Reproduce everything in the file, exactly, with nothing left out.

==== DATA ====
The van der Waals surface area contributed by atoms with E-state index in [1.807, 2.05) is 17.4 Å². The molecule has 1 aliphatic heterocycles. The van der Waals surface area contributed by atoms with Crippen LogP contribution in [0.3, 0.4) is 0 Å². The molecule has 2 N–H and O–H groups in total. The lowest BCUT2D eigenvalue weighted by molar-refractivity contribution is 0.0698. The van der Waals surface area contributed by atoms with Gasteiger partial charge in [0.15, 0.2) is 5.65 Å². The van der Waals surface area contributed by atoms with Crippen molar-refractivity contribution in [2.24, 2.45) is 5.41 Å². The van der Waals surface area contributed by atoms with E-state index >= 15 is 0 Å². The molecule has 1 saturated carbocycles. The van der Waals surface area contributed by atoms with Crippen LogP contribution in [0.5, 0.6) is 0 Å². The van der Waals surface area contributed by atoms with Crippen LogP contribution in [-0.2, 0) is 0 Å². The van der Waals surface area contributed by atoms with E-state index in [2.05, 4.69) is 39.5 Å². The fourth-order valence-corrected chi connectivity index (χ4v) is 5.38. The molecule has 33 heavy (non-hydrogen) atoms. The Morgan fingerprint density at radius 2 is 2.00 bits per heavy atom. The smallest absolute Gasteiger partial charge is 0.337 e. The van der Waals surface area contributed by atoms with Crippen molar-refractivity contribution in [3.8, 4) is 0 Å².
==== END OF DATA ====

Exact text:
The van der Waals surface area contributed by atoms with E-state index in [1.807, 2.05) is 17.4 Å². The molecule has 1 aliphatic heterocycles. The van der Waals surface area contributed by atoms with Crippen LogP contribution in [0.3, 0.4) is 0 Å². The molecule has 2 N–H and O–H groups in total. The lowest BCUT2D eigenvalue weighted by molar-refractivity contribution is 0.0698. The van der Waals surface area contributed by atoms with Gasteiger partial charge in [0.15, 0.2) is 5.65 Å². The van der Waals surface area contributed by atoms with Crippen molar-refractivity contribution in [2.24, 2.45) is 5.41 Å². The van der Waals surface area contributed by atoms with E-state index >= 15 is 0 Å². The molecule has 1 saturated carbocycles. The van der Waals surface area contributed by atoms with Crippen LogP contribution in [0.5, 0.6) is 0 Å². The van der Waals surface area contributed by atoms with Crippen LogP contribution in [-0.2, 0) is 0 Å². The van der Waals surface area contributed by atoms with E-state index in [2.05, 4.69) is 39.5 Å². The fourth-order valence-corrected chi connectivity index (χ4v) is 5.38. The molecule has 33 heavy (non-hydrogen) atoms. The Morgan fingerprint density at radius 2 is 2.00 bits per heavy atom. The smallest absolute Gasteiger partial charge is 0.337 e. The van der Waals surface area contributed by atoms with Crippen molar-refractivity contribution in [3.8, 4) is 0 Å².